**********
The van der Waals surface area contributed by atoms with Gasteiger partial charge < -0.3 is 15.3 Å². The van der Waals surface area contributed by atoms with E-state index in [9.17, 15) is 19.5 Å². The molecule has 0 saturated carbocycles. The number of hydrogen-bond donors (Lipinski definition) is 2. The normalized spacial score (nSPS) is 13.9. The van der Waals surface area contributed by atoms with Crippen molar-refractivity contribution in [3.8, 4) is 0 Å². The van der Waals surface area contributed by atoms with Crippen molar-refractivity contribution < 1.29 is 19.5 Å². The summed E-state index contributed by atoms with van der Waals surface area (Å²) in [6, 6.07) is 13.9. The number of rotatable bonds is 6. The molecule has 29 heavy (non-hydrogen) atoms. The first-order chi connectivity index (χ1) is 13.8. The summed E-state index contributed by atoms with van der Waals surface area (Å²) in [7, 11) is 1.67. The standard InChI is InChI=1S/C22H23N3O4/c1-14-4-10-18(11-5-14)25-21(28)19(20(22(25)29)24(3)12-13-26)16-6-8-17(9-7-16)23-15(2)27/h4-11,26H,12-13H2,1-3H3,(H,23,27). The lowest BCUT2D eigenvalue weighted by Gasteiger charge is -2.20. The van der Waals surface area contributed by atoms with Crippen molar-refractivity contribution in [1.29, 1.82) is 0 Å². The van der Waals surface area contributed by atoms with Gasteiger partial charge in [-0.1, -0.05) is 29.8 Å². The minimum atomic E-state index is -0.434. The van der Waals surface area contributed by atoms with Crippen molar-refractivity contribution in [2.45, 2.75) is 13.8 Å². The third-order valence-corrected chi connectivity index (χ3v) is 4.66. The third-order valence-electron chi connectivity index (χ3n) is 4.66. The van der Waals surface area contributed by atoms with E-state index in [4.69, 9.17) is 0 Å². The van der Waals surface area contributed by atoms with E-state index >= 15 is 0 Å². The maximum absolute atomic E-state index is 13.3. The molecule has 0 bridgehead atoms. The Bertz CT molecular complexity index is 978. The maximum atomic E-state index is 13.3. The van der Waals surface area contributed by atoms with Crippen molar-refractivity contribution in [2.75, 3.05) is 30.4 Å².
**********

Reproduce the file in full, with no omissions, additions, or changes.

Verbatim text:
The van der Waals surface area contributed by atoms with Gasteiger partial charge < -0.3 is 15.3 Å². The van der Waals surface area contributed by atoms with E-state index in [9.17, 15) is 19.5 Å². The molecule has 0 saturated carbocycles. The number of hydrogen-bond donors (Lipinski definition) is 2. The normalized spacial score (nSPS) is 13.9. The van der Waals surface area contributed by atoms with Crippen molar-refractivity contribution in [3.8, 4) is 0 Å². The van der Waals surface area contributed by atoms with Crippen molar-refractivity contribution < 1.29 is 19.5 Å². The summed E-state index contributed by atoms with van der Waals surface area (Å²) in [6, 6.07) is 13.9. The number of rotatable bonds is 6. The molecule has 29 heavy (non-hydrogen) atoms. The first-order chi connectivity index (χ1) is 13.8. The summed E-state index contributed by atoms with van der Waals surface area (Å²) in [7, 11) is 1.67. The standard InChI is InChI=1S/C22H23N3O4/c1-14-4-10-18(11-5-14)25-21(28)19(20(22(25)29)24(3)12-13-26)16-6-8-17(9-7-16)23-15(2)27/h4-11,26H,12-13H2,1-3H3,(H,23,27). The lowest BCUT2D eigenvalue weighted by Gasteiger charge is -2.20. The van der Waals surface area contributed by atoms with Crippen molar-refractivity contribution in [1.29, 1.82) is 0 Å². The van der Waals surface area contributed by atoms with Gasteiger partial charge in [-0.1, -0.05) is 29.8 Å². The minimum atomic E-state index is -0.434. The van der Waals surface area contributed by atoms with Crippen molar-refractivity contribution in [2.45, 2.75) is 13.8 Å². The third-order valence-corrected chi connectivity index (χ3v) is 4.66. The third-order valence-electron chi connectivity index (χ3n) is 4.66. The van der Waals surface area contributed by atoms with E-state index in [4.69, 9.17) is 0 Å². The van der Waals surface area contributed by atoms with E-state index >= 15 is 0 Å². The maximum absolute atomic E-state index is 13.3. The molecule has 0 bridgehead atoms. The Bertz CT molecular complexity index is 978. The maximum atomic E-state index is 13.3. The van der Waals surface area contributed by atoms with Crippen molar-refractivity contribution in [2.75, 3.05) is 30.4 Å².